Researchers simulate a worm's internal muscle sensations with codeS

Developers working on the OpenWorm Project, an effort to create a virtual nematode worm in a computer, have attained an important milestone after successfully creating a software engine that drives worm body motion.

OpenWorm is one of the more fascinating artificial life initiatives. By using the open source channel, this team is trying, among other things, to crack the long term memory code of the C. elegans nematode worm, an animal with just 302 neurons and roughly 6,000 synapses. But if they're going to create a completely functional nematode worm, they'll also have to get it to move and respond to it's environment — even if it is virtual.

Researchers simulate a worm's internal muscle sensations with codeS

In the latest breakthrough, the developers created a simulated worm body with muscle segments that resemble an actual C. elegans. Speaking to New World Notes, OpenWorm team member John Hurliman said, "Each muscle segment can receive a contraction signal, and although the current setup just has a hardcoded algorithm driving the muscles, its movement closely resembles published literature on how C. Elegans swims."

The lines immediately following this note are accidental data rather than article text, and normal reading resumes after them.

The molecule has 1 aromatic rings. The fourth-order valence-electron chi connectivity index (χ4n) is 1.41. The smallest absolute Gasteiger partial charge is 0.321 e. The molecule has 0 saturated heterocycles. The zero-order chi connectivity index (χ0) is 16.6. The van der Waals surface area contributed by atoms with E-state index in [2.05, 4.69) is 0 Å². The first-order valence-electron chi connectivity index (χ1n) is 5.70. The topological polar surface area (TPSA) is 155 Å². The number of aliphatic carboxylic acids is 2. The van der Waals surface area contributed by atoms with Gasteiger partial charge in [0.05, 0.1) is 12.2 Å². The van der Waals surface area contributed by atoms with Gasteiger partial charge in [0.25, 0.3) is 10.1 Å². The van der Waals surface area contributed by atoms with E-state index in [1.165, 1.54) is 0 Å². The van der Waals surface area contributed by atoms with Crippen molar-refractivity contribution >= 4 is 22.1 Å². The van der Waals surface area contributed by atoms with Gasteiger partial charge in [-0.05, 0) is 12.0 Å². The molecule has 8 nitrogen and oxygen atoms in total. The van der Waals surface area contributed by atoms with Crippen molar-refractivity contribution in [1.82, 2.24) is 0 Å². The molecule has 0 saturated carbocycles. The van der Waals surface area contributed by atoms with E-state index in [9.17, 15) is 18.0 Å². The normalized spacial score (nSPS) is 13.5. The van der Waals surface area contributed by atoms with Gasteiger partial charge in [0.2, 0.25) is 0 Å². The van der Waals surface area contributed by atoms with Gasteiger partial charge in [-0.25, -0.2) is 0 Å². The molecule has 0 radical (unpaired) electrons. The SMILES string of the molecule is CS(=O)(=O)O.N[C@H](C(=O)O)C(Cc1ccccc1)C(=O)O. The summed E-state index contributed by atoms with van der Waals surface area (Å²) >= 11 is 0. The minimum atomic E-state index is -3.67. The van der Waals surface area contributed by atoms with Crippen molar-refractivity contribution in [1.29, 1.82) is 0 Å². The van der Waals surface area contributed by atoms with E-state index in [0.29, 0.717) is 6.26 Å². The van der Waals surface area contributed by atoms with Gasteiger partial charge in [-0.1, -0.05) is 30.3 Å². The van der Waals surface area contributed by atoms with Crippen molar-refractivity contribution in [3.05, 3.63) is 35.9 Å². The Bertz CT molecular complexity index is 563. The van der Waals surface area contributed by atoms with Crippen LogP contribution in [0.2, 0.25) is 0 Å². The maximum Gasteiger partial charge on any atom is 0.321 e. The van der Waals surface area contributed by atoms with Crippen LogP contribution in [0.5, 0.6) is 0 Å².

Video: Swimming locomotion simulation of a prototype of C.elegans.

Essentially, the developers artificially recreated internal muscle sensation — a building block for worm locomotion — using algorithms alone. And to create an environment for the virtual worm to swim in, they used a smooth particle hydrodynamics simulator.

To be fair, they computed one-third of a second of movement, which took 72 hours to compute. Ideally, they'd like to extend this length of time and attach a synthetic 302-neuron brain to it.

"Our simulation doesn't look like the real worm yet as this was just a first test of the engine driving worm body motion, but our goal is to reproduce real world behaviour and validate it against experimental recordings," noted team member Giovanni Idili.

They're also hoping to hook it all up in Geppetto, which would allow them to run the simulation and let people play and interact with the worm from their browsers.

Read more about this breakthrough at New World Notes and OpenWorm.

Top image: Caltech.